#48560
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Anonymous
Survivalist

Tolik, if I believed your post I’d just give up, not bother going to the range anymore because I once learned to shoot (just as one example of training), etc. But there’s a problem in what you wrote – actually two. One is that it dismisses the fact that the Marine came back – alive. He didn’t get up and run (and become “fine red mist”). OK, he was scared. So what? And OK, he didn’t have enough ammunition – but he at least used what he had, or he wouldn’t have even had the perception of “not enough.” Yep – can’t always plan for EVERYTHING. But something about his other, unmentioned reactions somehow resulted in him coming back alive anyway. I just don’t see how that was even worth using as a counter to the recommendation to never stop training. No, we cannot train for every conceivable circumstance – but we can at least stay current on what we know, and practice it over and over until it’s no longer just rote practice, but part of our real understanding. And then integration of seemingly unrelated pieces of knowledge begins to occur.

The second problem is that even if I believe that story about the Marine disproves the doctrine of regular and frequent practice, I’ve got my own personally experienced, verifiable circumstances in which I absolutely know I’m still alive BECAUSE of training, and reacting correctly. Did I make mistakes? You bet. But I made enough right REACTIONS (not carefully thought through decisions – because there WAS no time to carefully think them through) to result in getting out of situations that were literally life threatening as a pilot (one in particular in which my student and I SHOULD have died). And years later in a driving-related situation in which death or far more serious injury was a high likelihood, four of us walked away (one with a broken foot, and one with a serious shoulder injury) from the ER that night – all injured, but all alive. It was one of those rare “slow motion” experiences that seem to occur in extreme emergency-type situations. Literally, something from years as an instructor pilot and classroom instructor came to me in that fraction of a second requiring decision making, that changed how I reacted to the situation and likely saved our lives. And I also recall an instance at the very end of pilot training during my 2-ship formation check ride when I was presented a situation by the other aircraft’s pilot (a classmate) that was seemingly impossible to overcome without failing the check ride. The check pilot was astounded that I pulled off what I pulled off, and said he did not think I could possibly recover from what I was able to pull off. Why? Training, training, training – and the sudden “voice” of my own instructor in my head that recited a critical fact that saved a passing grade, and got me the admiration of an experienced check pilot. I clearly had a massive amount of “luck” in pulling it off, too, but it simply was impossible without the previous drill, drill, drill, day in, and day out, for the previous year in pilot training.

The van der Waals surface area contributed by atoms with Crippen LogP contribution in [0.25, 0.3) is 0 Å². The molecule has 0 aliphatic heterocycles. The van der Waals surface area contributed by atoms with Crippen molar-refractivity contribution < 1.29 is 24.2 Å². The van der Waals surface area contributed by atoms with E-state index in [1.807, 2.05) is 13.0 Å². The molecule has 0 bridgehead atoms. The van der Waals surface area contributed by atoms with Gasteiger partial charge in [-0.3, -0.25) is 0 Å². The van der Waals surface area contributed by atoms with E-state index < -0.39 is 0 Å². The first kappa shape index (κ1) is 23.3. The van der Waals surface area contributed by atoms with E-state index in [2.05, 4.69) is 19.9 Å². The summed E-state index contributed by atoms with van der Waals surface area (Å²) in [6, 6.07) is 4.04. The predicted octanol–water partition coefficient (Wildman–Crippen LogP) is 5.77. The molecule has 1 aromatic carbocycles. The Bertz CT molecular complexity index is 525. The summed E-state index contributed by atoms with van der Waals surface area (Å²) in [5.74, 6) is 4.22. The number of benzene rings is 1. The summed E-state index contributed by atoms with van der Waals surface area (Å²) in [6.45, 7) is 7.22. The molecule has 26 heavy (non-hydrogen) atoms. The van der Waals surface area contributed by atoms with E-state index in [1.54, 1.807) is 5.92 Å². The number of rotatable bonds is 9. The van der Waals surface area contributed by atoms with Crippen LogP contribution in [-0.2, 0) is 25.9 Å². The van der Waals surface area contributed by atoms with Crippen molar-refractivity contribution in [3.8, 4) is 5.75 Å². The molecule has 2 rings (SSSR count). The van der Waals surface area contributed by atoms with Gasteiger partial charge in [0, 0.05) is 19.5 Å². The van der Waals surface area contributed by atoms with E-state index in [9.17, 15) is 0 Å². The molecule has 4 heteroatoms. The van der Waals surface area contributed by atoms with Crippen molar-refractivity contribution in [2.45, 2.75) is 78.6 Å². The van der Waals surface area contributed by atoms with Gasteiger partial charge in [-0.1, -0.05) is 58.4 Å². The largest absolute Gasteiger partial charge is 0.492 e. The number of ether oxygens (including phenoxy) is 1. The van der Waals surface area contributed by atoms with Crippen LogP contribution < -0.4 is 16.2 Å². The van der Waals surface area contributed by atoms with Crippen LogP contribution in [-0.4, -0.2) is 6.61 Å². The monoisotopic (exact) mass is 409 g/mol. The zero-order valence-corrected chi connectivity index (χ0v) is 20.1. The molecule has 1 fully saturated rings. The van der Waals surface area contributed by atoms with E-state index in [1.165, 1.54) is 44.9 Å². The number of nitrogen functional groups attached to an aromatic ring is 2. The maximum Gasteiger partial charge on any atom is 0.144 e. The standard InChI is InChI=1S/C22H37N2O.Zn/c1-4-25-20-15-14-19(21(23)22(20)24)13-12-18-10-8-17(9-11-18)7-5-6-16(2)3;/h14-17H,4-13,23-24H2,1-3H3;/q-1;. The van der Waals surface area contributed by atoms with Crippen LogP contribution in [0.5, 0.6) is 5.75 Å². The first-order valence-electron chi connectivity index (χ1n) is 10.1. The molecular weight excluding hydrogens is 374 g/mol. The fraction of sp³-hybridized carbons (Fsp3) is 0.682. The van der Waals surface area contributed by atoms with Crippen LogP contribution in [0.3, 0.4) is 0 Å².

I stand on what I said. Your statement, “Training may help,” is a very watered down version of reality, and the rest of the sentence is nonsensical. “Training is no match for human nature?” What the heck does that even mean?!? Training doesn’t guarantee success, because yes, there will always be the possibility of circumstances where one’s “luck” will run out, and/or training just didn’t cover enough for the mind to be able to synthesize new approaches from pieces of seemingly unrelated knowledge in the midst of an emergency situation. Sorry, but I’ve seen it too many times. And it’s the main reason I do not fly today – I cannot afford to fly often enough, and with good enough instructors from time to time, to keep my skills at what I consider an acceptable “safe” level. Imagine that I was once well qualified in flying an Airbus 320 (I wasn’t), and happened to be a passenger on the ill-fated Hudson River flight flown by Chesley Sullenberger. But imagine that somehow he and his co-pilot were both incapacitated at the moment of the birdstrike. Imagine too that a flight attendant just happened to be sitting in the cockpit at that moment, came running out asking if anyone knew how to fly that aircraft, and I jumped up and into the left seat within seconds – after not flying for 20 years. Don’t think for a moment that I could have pulled off what Captain Sullenberger pulled off – even if I was still current in some other type of aircraft.

Training AND practice are essential to success – without them, one merely has “luck” to rely on. Sure, there will be instances in which it still isn’t enough. But from your post, it would seem that we should just not be bothered with training and ongoing regular and frequent practice because we might get hit with circumstances where we simply cannot come up with the quick-enough, or right-enough solution. Yep – might happen. I just prefer to keep the odds in my favor.